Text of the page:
- The Blind Assassin by Margaret Atwood

Thank you Shonali for helping me with the translation
Shonali and I
© Soumen







© Soumen

Picture copyrights:
Rabindranath Tagore - ©

Tuesday, June 2, 2020

Mrs. Dalloway by Virginia Woolf – A book review

Reading Mrs. Dalloway was like attending Virginia Woolf’s art class. The sitters Mrs. Clarissa Dalloway and Septimus twin bodied, differently dressed sit there, striking a pose like failed mirrored images of each other; one joyful, the other in misery; which one is which is for you to decipher. The lighting is perfect for the darkness; their shadows are one. There are others in the frame - Peter Walsh, Richard, Sally Seton and a few others with expressions that need explaining.

And that’s exactly what Virginia Woolf does. Instilling a passion for the muse, she ushers us into comfortable seats yet the comfort is but only for a moment. As she beckons for your rapt attention, and elaborates each expression, like the demented Septimus she goes on an interminable rambling of eloquence. Her stress on every impression of shade and shadow isn’t effortless but fastidious. You realize that her honesty in revealing the inherent lives behind these faces and bodies is so urgent that it leaves you breathless just like she is, from the unabating flow of words.

The story, set in London, is a day’s affair. It starts and ends with Clarissa’s party - an ostentatious affair, rightly so as she’s always been ever so boringly practical, with her head in the right place and not to mention, her heart too. In the arrangement of this gathering, others tread in and out like thoughts and the past mingles with the justifications for the present. Interceding for the characters, Virginia Woolf presents the generally happy and impervious Clarissa, a flower in a vase, wilting by the day but strongly safeguarding the exterior.

The flutters in the disconcerted mind are what Ms. Woolf plays with. Must the show go on, one wonders, as Clarissa’s party blots out the pain of Septimus’s suicidal death; an innocent life to be mourned or frivolous ones to be celebrated?

Ms. Woolf’s work hasn’t been an easy read; not for the story or depth but for the manner. It’s been hard to stay with her and not digress in the long decorated sentences. Often I had to read them twice, at times more to recollect what it started with in the first place. This is the first of Ms. Woolf’s work I’ve read and I’d like to read more of her.  

My rating - 6/10

Image copyrights:

Book cover -

Virginia Woolf -

Thursday, May 28, 2020

Just another massacre!

Our country has always been the ground for atrocities. We have accepted it, have become immune to it. We call ourselves resilient. Yes we do recover, but weaker and distorted; resilience has become shameful more than a matter of pride.

Be it the Mughals or the British, the Dutch or the Portuguese, India and Indians have been razed and ruined time and again. We’ve always been easy prey to devouring vultures. World history is replete with gory stories of Hitler but few other than historians and people who have lived that era know about Churchill and his obliteration of races, an abominable rapist who not just snatched every ornament from the beauty of our homeland but defiled it mercilessly and left it there – mutilated, burnt, broken, dying.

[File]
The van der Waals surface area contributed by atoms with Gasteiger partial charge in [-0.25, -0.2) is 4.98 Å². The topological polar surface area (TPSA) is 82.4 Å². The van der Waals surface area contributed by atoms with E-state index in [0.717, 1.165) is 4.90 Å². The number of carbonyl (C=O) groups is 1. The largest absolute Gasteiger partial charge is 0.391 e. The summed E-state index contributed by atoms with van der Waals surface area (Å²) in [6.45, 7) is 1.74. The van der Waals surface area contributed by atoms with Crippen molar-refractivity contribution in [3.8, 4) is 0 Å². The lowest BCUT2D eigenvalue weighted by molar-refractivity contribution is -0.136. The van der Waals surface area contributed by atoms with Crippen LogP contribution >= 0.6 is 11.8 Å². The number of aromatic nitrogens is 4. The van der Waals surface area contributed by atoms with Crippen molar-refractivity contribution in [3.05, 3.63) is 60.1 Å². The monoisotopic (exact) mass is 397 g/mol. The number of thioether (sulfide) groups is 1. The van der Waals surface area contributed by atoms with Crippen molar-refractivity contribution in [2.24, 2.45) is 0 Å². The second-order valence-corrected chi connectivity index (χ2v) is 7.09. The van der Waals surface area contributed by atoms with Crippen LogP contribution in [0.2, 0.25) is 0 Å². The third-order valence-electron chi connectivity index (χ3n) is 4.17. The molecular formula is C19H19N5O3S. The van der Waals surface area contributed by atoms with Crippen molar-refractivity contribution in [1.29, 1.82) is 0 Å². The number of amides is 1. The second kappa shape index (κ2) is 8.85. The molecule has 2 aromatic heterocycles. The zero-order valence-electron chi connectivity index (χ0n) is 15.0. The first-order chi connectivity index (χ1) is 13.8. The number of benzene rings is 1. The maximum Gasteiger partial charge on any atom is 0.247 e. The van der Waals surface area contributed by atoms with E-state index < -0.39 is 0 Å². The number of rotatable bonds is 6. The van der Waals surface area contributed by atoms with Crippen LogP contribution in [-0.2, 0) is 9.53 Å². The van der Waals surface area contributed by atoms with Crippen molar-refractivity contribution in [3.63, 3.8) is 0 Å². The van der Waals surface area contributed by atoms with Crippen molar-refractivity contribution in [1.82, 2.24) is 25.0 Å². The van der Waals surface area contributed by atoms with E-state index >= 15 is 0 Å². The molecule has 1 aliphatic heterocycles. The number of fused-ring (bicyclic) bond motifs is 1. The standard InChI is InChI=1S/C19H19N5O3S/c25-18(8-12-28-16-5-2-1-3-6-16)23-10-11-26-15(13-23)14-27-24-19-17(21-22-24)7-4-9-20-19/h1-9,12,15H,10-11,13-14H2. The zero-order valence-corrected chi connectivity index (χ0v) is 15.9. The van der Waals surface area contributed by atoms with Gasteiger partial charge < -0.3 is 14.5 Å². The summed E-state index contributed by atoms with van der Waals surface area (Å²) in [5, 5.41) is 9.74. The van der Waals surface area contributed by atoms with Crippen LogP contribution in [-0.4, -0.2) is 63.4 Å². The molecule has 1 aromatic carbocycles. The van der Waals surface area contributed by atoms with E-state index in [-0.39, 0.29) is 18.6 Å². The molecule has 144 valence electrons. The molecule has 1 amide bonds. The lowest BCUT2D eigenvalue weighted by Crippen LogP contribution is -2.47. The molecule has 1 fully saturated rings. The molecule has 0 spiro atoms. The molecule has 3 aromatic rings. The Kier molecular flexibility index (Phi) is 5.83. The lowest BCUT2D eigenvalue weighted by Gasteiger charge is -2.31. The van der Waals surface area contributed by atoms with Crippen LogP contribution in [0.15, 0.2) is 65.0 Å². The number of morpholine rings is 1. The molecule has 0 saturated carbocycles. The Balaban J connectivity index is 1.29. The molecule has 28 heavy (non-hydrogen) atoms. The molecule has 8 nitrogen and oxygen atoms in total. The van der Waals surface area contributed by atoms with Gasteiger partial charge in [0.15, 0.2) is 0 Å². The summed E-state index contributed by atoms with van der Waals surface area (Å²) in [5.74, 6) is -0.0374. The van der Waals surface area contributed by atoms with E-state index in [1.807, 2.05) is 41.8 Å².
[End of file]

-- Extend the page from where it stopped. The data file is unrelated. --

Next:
And today, as I watch the television in this lockdown, another equally inhuman event comes to mind – the Jallianwala Baug massacre.

On Sunday, 13 April 1919, Acting Brigadier-General
Reginald Dyer, convinced a major insurrection could take place, banned all meetings. This notice was not widely disseminated, and many villagers gathered in the Bagh to celebrate the important Indian festival of Baisakhi, and peacefully protest the arrest and deportation of two national leaders, Satyapal and Saifuddin Kitchlew. Dyer and his troops entered the garden, blocking the main entrance behind them, took up position on a raised bank, and with no warning opened fire on the crowd for about ten minutes, directing their bullets largely towards the few open gates through which people were trying to flee, until the ammunition supply was almost exhausted. The following day Dyer stated in a report that "I hear that between 200 and 300 of the crowd were killed. My party fired 1,650 rounds". – Source:

The audacity, the shamelessness, the inhumanity!

But they were others, not countrymen; these monsters. Centuries have passed, power has shifted hands but have things changed? Do we need Dyers and Churchills anymore? No, we have our own power hungry, intelligence devoid, indifferent special squad.

I’m sure you would have watched these on television many times, but take a few seconds to watch them again before you read further.


Don’t hold it back – let go as you witness the biggest Corona virus immunity test that’s been happening in Mumbai, the financial capital of India over the last few days? Hordes of migrants being stuffed in tempos, buses; thousands lined up outside railway stations flaunting the best examples of social distancing – I can see the Corona virus grinning! Thousands of BEST buses stand unused in the bus-depots, probably cringing to help but they can’t; they need permission. The elderly, children and everyone else have been invited to the circus. Hungry, poorer, unemployed, they stand there in hope, like sheep, herded, probably to death, probably to freedom. And all they want is to go home and be with their families. Some will get on a train, some will wait, and others will be forced to leave in the hope to come back the next day. Virus carriers? Who cares?

A perfectly organized and managed circus; acrobats falling from their swings to their deaths, the skilled knife thrower not missing his mark and killing the girl with a knife right between her eyes, the lion chomping on the trainer’s bones – its salivating teeth red, the joker laughing but not the audience.